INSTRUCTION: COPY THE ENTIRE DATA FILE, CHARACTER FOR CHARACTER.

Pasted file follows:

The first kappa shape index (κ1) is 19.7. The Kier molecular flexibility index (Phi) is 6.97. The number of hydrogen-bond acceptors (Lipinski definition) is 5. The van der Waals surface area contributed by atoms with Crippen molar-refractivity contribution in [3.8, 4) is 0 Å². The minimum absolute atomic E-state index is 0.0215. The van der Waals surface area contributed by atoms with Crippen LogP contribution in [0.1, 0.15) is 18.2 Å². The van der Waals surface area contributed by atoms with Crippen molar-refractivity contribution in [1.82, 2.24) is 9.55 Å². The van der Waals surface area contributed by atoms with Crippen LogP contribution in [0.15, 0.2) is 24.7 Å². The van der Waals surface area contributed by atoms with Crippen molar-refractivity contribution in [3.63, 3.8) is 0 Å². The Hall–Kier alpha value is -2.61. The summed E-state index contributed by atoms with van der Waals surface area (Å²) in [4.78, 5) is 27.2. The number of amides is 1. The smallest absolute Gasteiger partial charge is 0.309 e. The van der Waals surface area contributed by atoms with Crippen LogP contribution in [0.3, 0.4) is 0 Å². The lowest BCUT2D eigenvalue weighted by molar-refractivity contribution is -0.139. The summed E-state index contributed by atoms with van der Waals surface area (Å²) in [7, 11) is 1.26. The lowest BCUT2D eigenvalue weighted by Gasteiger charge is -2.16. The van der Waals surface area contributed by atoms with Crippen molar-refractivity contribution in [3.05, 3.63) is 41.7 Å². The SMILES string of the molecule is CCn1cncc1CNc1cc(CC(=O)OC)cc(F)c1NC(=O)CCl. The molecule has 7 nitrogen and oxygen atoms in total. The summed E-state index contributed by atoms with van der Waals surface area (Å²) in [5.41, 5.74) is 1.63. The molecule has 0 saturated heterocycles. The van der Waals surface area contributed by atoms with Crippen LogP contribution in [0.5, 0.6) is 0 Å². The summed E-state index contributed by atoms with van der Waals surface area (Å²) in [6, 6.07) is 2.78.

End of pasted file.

The first kappa shape index (κ1) is 19.7. The Kier molecular flexibility index (Phi) is 6.97. The number of hydrogen-bond acceptors (Lipinski definition) is 5. The van der Waals surface area contributed by atoms with Crippen molar-refractivity contribution in [3.8, 4) is 0 Å². The minimum absolute atomic E-state index is 0.0215. The van der Waals surface area contributed by atoms with Crippen LogP contribution in [0.1, 0.15) is 18.2 Å². The van der Waals surface area contributed by atoms with Crippen molar-refractivity contribution in [1.82, 2.24) is 9.55 Å². The van der Waals surface area contributed by atoms with Crippen LogP contribution in [0.15, 0.2) is 24.7 Å². The van der Waals surface area contributed by atoms with Crippen molar-refractivity contribution in [3.63, 3.8) is 0 Å². The Hall–Kier alpha value is -2.61. The summed E-state index contributed by atoms with van der Waals surface area (Å²) in [4.78, 5) is 27.2. The number of amides is 1. The smallest absolute Gasteiger partial charge is 0.309 e. The van der Waals surface area contributed by atoms with Crippen LogP contribution in [0.3, 0.4) is 0 Å². The lowest BCUT2D eigenvalue weighted by molar-refractivity contribution is -0.139. The summed E-state index contributed by atoms with van der Waals surface area (Å²) in [7, 11) is 1.26. The lowest BCUT2D eigenvalue weighted by Gasteiger charge is -2.16. The van der Waals surface area contributed by atoms with Crippen molar-refractivity contribution in [3.05, 3.63) is 41.7 Å². The SMILES string of the molecule is CCn1cncc1CNc1cc(CC(=O)OC)cc(F)c1NC(=O)CCl. The molecule has 7 nitrogen and oxygen atoms in total. The summed E-state index contributed by atoms with van der Waals surface area (Å²) in [5.41, 5.74) is 1.63. The molecule has 0 saturated heterocycles. The van der Waals surface area contributed by atoms with Crippen LogP contribution in [0.5, 0.6) is 0 Å². The summed E-state index contributed by atoms with van der Waals surface area (Å²) in [6, 6.07) is 2.78.